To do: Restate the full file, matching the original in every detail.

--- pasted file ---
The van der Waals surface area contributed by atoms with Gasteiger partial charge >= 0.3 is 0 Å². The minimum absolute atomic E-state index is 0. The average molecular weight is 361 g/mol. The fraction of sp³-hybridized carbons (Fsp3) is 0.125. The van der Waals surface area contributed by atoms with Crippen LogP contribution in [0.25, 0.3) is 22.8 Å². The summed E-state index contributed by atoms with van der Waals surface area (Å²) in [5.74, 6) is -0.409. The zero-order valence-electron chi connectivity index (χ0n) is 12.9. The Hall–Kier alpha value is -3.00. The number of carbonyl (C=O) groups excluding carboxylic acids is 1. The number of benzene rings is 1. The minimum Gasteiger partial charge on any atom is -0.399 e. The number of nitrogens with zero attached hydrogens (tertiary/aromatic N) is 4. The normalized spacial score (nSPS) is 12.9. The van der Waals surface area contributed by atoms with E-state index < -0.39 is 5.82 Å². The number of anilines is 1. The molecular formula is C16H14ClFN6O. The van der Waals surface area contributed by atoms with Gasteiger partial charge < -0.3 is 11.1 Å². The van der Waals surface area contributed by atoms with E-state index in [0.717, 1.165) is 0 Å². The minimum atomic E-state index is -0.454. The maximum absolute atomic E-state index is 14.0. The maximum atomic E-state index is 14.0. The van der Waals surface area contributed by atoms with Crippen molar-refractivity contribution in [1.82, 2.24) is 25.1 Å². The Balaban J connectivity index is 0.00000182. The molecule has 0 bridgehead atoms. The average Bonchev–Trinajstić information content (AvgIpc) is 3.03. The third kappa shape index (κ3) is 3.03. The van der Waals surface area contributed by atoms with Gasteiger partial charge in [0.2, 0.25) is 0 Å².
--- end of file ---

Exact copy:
The van der Waals surface area contributed by atoms with Gasteiger partial charge >= 0.3 is 0 Å². The minimum absolute atomic E-state index is 0. The average molecular weight is 361 g/mol. The fraction of sp³-hybridized carbons (Fsp3) is 0.125. The van der Waals surface area contributed by atoms with Crippen LogP contribution in [0.25, 0.3) is 22.8 Å². The summed E-state index contributed by atoms with van der Waals surface area (Å²) in [5.74, 6) is -0.409. The zero-order valence-electron chi connectivity index (χ0n) is 12.9. The Hall–Kier alpha value is -3.00. The number of carbonyl (C=O) groups excluding carboxylic acids is 1. The number of benzene rings is 1. The minimum Gasteiger partial charge on any atom is -0.399 e. The number of nitrogens with zero attached hydrogens (tertiary/aromatic N) is 4. The normalized spacial score (nSPS) is 12.9. The van der Waals surface area contributed by atoms with E-state index < -0.39 is 5.82 Å². The number of anilines is 1. The molecular formula is C16H14ClFN6O. The van der Waals surface area contributed by atoms with Gasteiger partial charge < -0.3 is 11.1 Å². The van der Waals surface area contributed by atoms with E-state index in [0.717, 1.165) is 0 Å². The minimum atomic E-state index is -0.454. The maximum absolute atomic E-state index is 14.0. The maximum atomic E-state index is 14.0. The van der Waals surface area contributed by atoms with Crippen molar-refractivity contribution in [1.82, 2.24) is 25.1 Å². The Balaban J connectivity index is 0.00000182. The molecule has 0 bridgehead atoms. The average Bonchev–Trinajstić information content (AvgIpc) is 3.03. The third kappa shape index (κ3) is 3.03. The van der Waals surface area contributed by atoms with Gasteiger partial charge in [0.2, 0.25) is 0 Å².